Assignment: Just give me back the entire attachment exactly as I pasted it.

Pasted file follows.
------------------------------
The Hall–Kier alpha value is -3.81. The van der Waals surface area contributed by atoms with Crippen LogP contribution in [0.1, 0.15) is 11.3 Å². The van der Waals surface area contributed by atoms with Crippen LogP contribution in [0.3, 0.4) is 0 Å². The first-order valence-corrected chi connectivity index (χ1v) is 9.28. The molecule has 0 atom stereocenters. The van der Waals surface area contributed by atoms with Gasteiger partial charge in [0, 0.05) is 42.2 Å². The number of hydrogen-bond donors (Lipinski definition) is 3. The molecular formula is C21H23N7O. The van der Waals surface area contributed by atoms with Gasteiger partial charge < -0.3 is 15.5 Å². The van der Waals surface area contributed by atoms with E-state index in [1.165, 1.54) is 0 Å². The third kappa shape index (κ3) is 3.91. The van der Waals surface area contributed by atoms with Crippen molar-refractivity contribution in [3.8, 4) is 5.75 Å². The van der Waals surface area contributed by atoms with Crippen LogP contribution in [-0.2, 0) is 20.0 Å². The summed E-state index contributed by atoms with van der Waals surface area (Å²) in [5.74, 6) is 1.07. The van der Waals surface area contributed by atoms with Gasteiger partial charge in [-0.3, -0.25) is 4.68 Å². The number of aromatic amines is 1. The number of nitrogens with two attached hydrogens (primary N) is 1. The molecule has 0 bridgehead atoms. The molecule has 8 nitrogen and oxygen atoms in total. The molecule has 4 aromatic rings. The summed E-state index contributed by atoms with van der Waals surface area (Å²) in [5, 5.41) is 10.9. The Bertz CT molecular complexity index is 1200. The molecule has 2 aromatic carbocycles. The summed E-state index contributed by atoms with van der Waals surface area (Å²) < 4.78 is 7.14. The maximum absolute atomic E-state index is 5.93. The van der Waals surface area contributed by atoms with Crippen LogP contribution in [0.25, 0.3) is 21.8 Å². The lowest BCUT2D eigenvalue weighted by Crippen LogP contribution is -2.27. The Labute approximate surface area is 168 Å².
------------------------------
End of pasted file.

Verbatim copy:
The Hall–Kier alpha value is -3.81. The van der Waals surface area contributed by atoms with Crippen LogP contribution in [0.1, 0.15) is 11.3 Å². The van der Waals surface area contributed by atoms with Crippen LogP contribution in [0.3, 0.4) is 0 Å². The first-order valence-corrected chi connectivity index (χ1v) is 9.28. The molecule has 0 atom stereocenters. The van der Waals surface area contributed by atoms with Gasteiger partial charge in [0, 0.05) is 42.2 Å². The number of hydrogen-bond donors (Lipinski definition) is 3. The molecular formula is C21H23N7O. The van der Waals surface area contributed by atoms with Gasteiger partial charge < -0.3 is 15.5 Å². The van der Waals surface area contributed by atoms with E-state index in [1.165, 1.54) is 0 Å². The third kappa shape index (κ3) is 3.91. The van der Waals surface area contributed by atoms with Crippen molar-refractivity contribution in [3.8, 4) is 5.75 Å². The van der Waals surface area contributed by atoms with Crippen LogP contribution in [-0.2, 0) is 20.0 Å². The summed E-state index contributed by atoms with van der Waals surface area (Å²) in [5.74, 6) is 1.07. The van der Waals surface area contributed by atoms with Gasteiger partial charge in [-0.3, -0.25) is 4.68 Å². The number of aromatic amines is 1. The number of nitrogens with two attached hydrogens (primary N) is 1. The molecule has 0 bridgehead atoms. The molecule has 8 nitrogen and oxygen atoms in total. The molecule has 4 aromatic rings. The summed E-state index contributed by atoms with van der Waals surface area (Å²) in [5, 5.41) is 10.9. The Bertz CT molecular complexity index is 1200. The molecule has 2 aromatic carbocycles. The summed E-state index contributed by atoms with van der Waals surface area (Å²) < 4.78 is 7.14. The maximum absolute atomic E-state index is 5.93. The van der Waals surface area contributed by atoms with Crippen LogP contribution in [0.25, 0.3) is 21.8 Å². The lowest BCUT2D eigenvalue weighted by Crippen LogP contribution is -2.27. The Labute approximate surface area is 168 Å².